22. 22. Sample CS <ul><li>(CS) Clearly, the experience with the Taliban changed Najmah from a girl who allowed her imagination to run away with her, to a young woman who understood what real fears are. </li></ul><ul><li>Notice that this connects directly to the MIP. </li></ul>
  23. 23. How do the parts fit together?
  24. 24. Body Paragraph Map <ul><li>Both SIPs help prove the MIP. </li></ul><ul><li>Each SIP has TWO specific examples that help prove it is true. </li></ul><ul><li>Note Transition T Words! </li></ul>T (MIP-1) ./ (SIP-A) ./(STEWE-1) ./(STEWE-2) ./ T (SIP-B) ./(STEWE-1) ./(STEWE-2) ./(CS)
  25. 25. Key Part: Introductory Paragraph <ul><li>Definition: This paragraph introduces your paper. </li></ul><ul><ul><li>It has THREE functions: </li></ul></ul><ul><ul><ul><li>Get the reader’s attention </li></ul></ul></ul><ul><ul><ul><li>Preview your main arguments </li></ul></ul></ul><ul><ul><ul><li>Present your Thesis Statement </li></ul></ul></ul>
  26. 26. II. Introductory Paragraph’s Key Parts
  27. 27. A. Attention-Getting Generalization (AGG) <ul><li>Is ONE SENTENCE long </li></ul><ul><li>Connects to your main topic </li></ul><ul><li>Gets the reader’s attention - makes them keep reading </li></ul>
  28. 28. Sample AGG <ul><li>(AGG) When Eddie from Ohio says “Not all the changes are visible,” they could easily be describing the main characters in Under the Persimmon Tree.” </li></ul><ul><li>Note how this connects to the thesis statement, without actually stating it. </li></ul>
  29. 29. B. Bridge Span (BS) <ul><li>Previews the MIP for one of your body paragraphs </li></ul><ul><li>Each one is one sentence long </li></ul><ul><li>You need one for EACH body paragraph in a short essay, but may combine them in longer works. </li></ul><ul><li>They must be in the order of appearance </li></ul>
  30. 30. Sample BS’s <ul><li>(BS-1) An Afghani girl is forced by war to grow up quickly. </li></ul><ul><li>(BS-2) A chance encounter leads an American woman to leave her family – and religion - behind. </li></ul><ul><li>(BS-3) Eventually, this woman and this girl will share experiences that forever change them both. </li></ul>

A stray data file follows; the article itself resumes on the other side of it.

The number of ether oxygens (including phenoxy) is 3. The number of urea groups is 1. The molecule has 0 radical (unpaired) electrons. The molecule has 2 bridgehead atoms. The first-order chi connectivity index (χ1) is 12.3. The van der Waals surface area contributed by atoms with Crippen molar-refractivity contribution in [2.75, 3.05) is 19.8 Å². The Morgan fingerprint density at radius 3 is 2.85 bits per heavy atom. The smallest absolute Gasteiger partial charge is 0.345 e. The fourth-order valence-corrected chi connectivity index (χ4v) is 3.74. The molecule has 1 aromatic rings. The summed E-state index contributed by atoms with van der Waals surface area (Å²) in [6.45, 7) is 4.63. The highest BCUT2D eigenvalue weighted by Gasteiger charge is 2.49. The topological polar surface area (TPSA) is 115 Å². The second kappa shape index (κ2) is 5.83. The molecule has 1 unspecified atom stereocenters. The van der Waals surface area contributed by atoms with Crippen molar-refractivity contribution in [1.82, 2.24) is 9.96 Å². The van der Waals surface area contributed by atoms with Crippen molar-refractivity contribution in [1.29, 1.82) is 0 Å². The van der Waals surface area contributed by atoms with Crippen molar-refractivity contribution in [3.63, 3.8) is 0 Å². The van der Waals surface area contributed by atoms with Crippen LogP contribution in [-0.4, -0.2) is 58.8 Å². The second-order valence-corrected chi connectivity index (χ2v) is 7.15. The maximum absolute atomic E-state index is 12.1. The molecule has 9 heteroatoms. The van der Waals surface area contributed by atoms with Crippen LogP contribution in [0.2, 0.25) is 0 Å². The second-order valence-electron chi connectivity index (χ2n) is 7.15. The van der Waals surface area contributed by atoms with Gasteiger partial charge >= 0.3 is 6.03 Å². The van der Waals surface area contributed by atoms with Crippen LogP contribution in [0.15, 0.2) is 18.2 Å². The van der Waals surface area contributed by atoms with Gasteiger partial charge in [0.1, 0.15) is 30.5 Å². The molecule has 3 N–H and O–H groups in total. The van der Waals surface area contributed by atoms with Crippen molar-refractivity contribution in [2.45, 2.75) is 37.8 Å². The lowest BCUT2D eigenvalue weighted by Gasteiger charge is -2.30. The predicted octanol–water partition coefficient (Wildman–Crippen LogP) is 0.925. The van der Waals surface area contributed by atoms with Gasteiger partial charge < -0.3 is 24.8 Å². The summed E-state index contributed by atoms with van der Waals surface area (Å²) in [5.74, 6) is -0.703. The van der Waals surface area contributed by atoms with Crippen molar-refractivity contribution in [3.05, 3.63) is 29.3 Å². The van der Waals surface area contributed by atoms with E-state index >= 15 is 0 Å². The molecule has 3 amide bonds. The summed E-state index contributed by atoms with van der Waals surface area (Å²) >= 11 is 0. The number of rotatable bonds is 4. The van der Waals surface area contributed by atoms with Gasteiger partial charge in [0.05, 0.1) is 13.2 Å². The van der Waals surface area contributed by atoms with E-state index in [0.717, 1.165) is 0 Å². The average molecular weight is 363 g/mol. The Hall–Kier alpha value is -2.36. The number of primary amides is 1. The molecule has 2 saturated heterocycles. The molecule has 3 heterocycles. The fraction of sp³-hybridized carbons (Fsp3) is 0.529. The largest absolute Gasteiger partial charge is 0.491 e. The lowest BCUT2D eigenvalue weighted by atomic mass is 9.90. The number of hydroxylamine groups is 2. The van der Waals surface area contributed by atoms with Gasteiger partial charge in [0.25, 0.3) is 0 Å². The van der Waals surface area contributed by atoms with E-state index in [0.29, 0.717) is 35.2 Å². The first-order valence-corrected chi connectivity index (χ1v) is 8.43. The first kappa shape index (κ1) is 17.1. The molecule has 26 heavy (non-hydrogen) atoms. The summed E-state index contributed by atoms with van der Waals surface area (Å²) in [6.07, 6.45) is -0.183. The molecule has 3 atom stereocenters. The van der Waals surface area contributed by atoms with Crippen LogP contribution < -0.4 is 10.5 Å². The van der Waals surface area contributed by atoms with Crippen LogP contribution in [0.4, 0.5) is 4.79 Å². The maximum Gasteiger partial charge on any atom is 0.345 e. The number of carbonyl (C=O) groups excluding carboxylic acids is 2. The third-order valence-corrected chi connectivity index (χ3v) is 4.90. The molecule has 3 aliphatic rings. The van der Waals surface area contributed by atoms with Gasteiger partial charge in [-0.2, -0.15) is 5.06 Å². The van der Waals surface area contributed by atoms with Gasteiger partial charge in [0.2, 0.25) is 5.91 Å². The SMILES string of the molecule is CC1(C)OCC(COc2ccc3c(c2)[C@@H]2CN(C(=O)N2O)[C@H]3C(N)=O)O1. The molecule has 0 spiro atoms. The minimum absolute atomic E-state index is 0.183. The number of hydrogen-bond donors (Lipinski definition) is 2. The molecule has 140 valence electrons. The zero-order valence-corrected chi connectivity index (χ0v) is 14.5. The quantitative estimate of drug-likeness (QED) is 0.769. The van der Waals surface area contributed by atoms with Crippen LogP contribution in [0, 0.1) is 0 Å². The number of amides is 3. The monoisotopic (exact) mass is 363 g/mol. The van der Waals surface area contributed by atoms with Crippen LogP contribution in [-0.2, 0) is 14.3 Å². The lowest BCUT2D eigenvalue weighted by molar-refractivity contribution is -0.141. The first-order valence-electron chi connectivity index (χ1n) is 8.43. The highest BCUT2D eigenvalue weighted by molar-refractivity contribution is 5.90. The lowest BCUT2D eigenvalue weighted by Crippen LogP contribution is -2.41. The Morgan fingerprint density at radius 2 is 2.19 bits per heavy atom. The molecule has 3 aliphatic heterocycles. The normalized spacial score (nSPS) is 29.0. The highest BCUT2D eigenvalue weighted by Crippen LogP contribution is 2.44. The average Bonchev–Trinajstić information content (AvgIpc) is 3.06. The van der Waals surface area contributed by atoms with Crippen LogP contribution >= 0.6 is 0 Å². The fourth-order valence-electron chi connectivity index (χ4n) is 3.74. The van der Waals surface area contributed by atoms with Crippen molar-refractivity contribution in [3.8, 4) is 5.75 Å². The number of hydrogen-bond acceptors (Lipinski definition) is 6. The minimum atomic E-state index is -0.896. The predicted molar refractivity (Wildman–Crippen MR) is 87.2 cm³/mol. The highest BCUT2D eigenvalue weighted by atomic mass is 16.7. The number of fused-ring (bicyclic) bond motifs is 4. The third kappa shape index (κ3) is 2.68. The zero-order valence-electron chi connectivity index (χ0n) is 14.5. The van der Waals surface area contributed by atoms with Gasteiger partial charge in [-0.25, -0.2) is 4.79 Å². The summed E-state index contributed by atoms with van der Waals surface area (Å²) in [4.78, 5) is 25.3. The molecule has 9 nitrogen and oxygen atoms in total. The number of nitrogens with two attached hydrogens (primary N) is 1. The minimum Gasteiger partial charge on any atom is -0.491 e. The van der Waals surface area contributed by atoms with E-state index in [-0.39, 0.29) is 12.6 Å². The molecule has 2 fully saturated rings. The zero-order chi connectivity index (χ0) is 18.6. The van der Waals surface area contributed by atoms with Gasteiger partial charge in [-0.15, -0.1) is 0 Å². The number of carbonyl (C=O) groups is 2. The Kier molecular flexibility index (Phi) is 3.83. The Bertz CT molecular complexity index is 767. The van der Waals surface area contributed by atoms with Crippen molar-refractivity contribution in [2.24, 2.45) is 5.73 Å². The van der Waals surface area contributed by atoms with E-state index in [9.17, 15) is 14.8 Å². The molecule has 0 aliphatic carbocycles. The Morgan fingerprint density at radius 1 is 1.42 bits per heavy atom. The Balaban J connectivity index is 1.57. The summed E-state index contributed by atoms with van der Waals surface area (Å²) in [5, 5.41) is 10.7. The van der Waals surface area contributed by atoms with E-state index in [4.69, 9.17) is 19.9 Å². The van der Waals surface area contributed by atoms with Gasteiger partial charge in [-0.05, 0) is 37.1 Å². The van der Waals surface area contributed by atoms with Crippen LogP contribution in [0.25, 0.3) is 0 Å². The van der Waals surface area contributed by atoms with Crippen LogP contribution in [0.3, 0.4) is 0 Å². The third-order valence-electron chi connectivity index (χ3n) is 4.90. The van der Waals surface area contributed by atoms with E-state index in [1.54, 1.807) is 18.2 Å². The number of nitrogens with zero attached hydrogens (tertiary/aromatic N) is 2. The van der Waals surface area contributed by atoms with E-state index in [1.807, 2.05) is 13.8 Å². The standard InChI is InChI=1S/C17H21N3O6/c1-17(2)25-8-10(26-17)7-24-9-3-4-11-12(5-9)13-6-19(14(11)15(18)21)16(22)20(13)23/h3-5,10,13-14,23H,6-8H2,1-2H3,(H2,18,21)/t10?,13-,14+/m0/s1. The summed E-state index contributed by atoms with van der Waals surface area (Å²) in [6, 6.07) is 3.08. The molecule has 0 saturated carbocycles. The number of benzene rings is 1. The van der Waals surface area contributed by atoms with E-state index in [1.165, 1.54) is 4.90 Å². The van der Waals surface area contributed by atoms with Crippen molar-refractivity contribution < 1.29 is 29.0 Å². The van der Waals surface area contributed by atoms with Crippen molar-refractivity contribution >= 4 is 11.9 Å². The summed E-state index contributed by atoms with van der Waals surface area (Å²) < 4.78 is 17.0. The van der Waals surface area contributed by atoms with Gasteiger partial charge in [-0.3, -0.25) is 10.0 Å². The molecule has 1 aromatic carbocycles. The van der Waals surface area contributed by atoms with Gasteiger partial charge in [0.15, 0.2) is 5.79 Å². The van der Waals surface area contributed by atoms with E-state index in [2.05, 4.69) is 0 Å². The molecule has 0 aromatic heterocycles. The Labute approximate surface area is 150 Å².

31. 31. <ul><li>Recognize who those BS’s are talking about? </li></ul><ul><li>Note how BS-1 echoes the MIP from our sample body paragraph… </li></ul><ul><li>**You write the introduction AFTER you write the body paragraphs - you can’t introduce someone you haven’t met!** </li></ul>
  32. 32. C. Thesis Statement (TS) <ul><li>The final sentence of your introduction is the central idea that your paper will explore and prove. </li></ul><ul><li>Example: </li></ul><ul><li>(TS) In Under the Persimmon Tree , the two main characters are deeply shaped by the events around them. </li></ul>
  33. 33. How do the parts fit together?
  34. 34. Introductory Paragraph Map <ul><li>Note the shape: the intro starts broad, and narrows to a focused thesis statement. </li></ul><ul><li>*Your intro is a total of FIVE sentences MAX! </li></ul>(AGG) ./ (BS-1) ./ (BS-2) ./ (BS-3) ./ T (TS)
  35. 35. Key Part: Concluding Paragraph <ul><li>Definition: This paragraph concludes your paper. </li></ul><ul><ul><li>It has THREE functions: </li></ul></ul><ul><ul><ul><li>Recap your thesis statement </li></ul></ul></ul><ul><ul><ul><li>Review your main arguments </li></ul></ul></ul><ul><ul><ul><li>Leave the reader with something to think about </li></ul></ul></ul>
  36. 36. <ul><li>Concluding Paragraph’s Key Parts </li></ul>
  37. 37. A. Restated Thesis Statement (RTS) <ul><li>It is a recap of the central idea that your paper explored and proved. </li></ul><ul><li>It is one sentence long </li></ul><ul><li>It is worded differently from your TS, but </li></ul><ul><li>makes the same point </li></ul><ul><li>Example: </li></ul><ul><li>(TS) Clearly, Najmah and Nusrat are who they are because of the events that surrounded them. </li></ul>
  38. 38. B. Bridge Span (BS) <ul><li>Reviews the MIP for one of your body paragraphs </li></ul><ul><li>Each is one sentence long </li></ul><ul><li>You need one for EACH body paragraph in shorter essays… </li></ul><ul><li>They must be in REVERSE order of appearance </li></ul>
  39. 39. Sample BS’s <ul><li>(BS-3) Najmah’s view of the heavens – and her faith in people on earth – was altered by Nusrat. </li></ul><ul><li>(BS-2) Nusrat herself would not have existed if Elaine had never encountered a thief. </li></ul><ul><li>(BS-1) War – far worse than any thief – stole Najmah’s childhood. </li></ul>
  40. 40. C. Ringer (R) <ul><li>Is ONE SENTENCE long </li></ul><ul><li>Connects to your main topic </li></ul><ul><li>Leaves the reader with something to think about. </li></ul>
  41. 41. Sample R <ul><li>(R) Events – in this novel and the world around us – have the power to transform: what role does each of us play in shaping the lives of others? </li></ul><ul><li>Note how this connects to the TS, and leaves the reader with something to think about. </li></ul>
  42. 42. How do the parts fit together?
  43. 43. Concluding Paragraph Map <ul><li>Note the shape: the conclusion starts with a narrow focused RST, and widens out to a broad statement. </li></ul><ul><li>*Your conclusion is a total of FIVE sentences MAX! </li></ul>T (RTS) ./ (BS-3) ./ (BS-2) ./ (BS-1) ./ T (R)
  44. 44. How does it all come together? <ul><li>Based on evidence, create a thesis statement. </li></ul><ul><li>Brainstorm your BEST 3 arguments </li></ul><ul><li>Draft your body paragraphs </li></ul><ul><li>Use MIPs and Thesis Statement to write an introductory paragraph </li></ul><ul><li>Use MIPs and Thesis Statement to write a concluding paragraph </li></ul><ul><li>Proofread and edit! </li></ul>